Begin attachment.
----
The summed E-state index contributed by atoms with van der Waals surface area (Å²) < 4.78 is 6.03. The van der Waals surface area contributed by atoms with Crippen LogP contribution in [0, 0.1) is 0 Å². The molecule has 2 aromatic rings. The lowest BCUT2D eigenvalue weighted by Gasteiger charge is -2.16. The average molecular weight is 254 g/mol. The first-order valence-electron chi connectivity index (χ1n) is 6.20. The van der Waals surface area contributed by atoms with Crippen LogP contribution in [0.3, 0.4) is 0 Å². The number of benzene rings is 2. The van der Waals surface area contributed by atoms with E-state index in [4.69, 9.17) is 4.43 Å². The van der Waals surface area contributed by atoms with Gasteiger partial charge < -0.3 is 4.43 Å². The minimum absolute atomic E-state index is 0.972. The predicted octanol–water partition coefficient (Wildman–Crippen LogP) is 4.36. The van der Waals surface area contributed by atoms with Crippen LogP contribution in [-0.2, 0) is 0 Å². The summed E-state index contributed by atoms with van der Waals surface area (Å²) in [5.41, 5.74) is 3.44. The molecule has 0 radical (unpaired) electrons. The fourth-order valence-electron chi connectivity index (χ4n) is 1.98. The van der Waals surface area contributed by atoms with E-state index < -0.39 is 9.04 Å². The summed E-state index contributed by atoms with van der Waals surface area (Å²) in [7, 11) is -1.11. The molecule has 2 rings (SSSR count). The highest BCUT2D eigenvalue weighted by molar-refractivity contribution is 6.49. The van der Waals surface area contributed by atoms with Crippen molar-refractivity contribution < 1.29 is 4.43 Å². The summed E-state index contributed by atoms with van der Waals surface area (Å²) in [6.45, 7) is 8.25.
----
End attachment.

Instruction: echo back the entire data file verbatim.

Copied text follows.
The summed E-state index contributed by atoms with van der Waals surface area (Å²) < 4.78 is 6.03. The van der Waals surface area contributed by atoms with Crippen LogP contribution in [0, 0.1) is 0 Å². The molecule has 2 aromatic rings. The lowest BCUT2D eigenvalue weighted by Gasteiger charge is -2.16. The average molecular weight is 254 g/mol. The first-order valence-electron chi connectivity index (χ1n) is 6.20. The van der Waals surface area contributed by atoms with Crippen LogP contribution in [0.3, 0.4) is 0 Å². The number of benzene rings is 2. The van der Waals surface area contributed by atoms with E-state index in [4.69, 9.17) is 4.43 Å². The van der Waals surface area contributed by atoms with Gasteiger partial charge < -0.3 is 4.43 Å². The minimum absolute atomic E-state index is 0.972. The predicted octanol–water partition coefficient (Wildman–Crippen LogP) is 4.36. The van der Waals surface area contributed by atoms with Crippen LogP contribution in [-0.2, 0) is 0 Å². The summed E-state index contributed by atoms with van der Waals surface area (Å²) in [5.41, 5.74) is 3.44. The molecule has 0 radical (unpaired) electrons. The fourth-order valence-electron chi connectivity index (χ4n) is 1.98. The van der Waals surface area contributed by atoms with E-state index < -0.39 is 9.04 Å². The summed E-state index contributed by atoms with van der Waals surface area (Å²) in [7, 11) is -1.11. The molecule has 2 rings (SSSR count). The highest BCUT2D eigenvalue weighted by molar-refractivity contribution is 6.49. The van der Waals surface area contributed by atoms with Crippen molar-refractivity contribution < 1.29 is 4.43 Å². The summed E-state index contributed by atoms with van der Waals surface area (Å²) in [6.45, 7) is 8.25.